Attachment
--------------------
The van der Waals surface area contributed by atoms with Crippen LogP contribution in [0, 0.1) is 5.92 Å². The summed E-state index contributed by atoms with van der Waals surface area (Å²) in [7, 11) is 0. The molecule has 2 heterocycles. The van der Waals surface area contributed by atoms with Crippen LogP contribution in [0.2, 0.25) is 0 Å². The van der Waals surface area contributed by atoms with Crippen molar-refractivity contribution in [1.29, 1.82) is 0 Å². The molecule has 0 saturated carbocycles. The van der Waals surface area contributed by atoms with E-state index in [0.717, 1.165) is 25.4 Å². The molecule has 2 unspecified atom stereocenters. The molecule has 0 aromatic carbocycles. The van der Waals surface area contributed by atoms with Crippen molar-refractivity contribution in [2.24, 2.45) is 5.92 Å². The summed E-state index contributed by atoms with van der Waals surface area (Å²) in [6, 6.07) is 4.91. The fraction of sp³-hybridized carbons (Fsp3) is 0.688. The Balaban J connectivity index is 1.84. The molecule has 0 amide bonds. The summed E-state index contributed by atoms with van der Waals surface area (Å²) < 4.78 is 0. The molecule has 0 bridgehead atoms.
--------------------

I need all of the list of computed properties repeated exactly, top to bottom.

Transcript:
The van der Waals surface area contributed by atoms with Crippen LogP contribution in [0, 0.1) is 5.92 Å². The summed E-state index contributed by atoms with van der Waals surface area (Å²) in [7, 11) is 0. The molecule has 2 heterocycles. The van der Waals surface area contributed by atoms with Crippen LogP contribution in [0.2, 0.25) is 0 Å². The van der Waals surface area contributed by atoms with Crippen molar-refractivity contribution in [1.29, 1.82) is 0 Å². The molecule has 0 saturated carbocycles. The van der Waals surface area contributed by atoms with E-state index in [0.717, 1.165) is 25.4 Å². The molecule has 2 unspecified atom stereocenters. The molecule has 0 aromatic carbocycles. The van der Waals surface area contributed by atoms with Crippen molar-refractivity contribution in [2.24, 2.45) is 5.92 Å². The summed E-state index contributed by atoms with van der Waals surface area (Å²) in [6, 6.07) is 4.91. The fraction of sp³-hybridized carbons (Fsp3) is 0.688. The Balaban J connectivity index is 1.84. The molecule has 0 amide bonds. The summed E-state index contributed by atoms with van der Waals surface area (Å²) < 4.78 is 0. The molecule has 0 bridgehead atoms.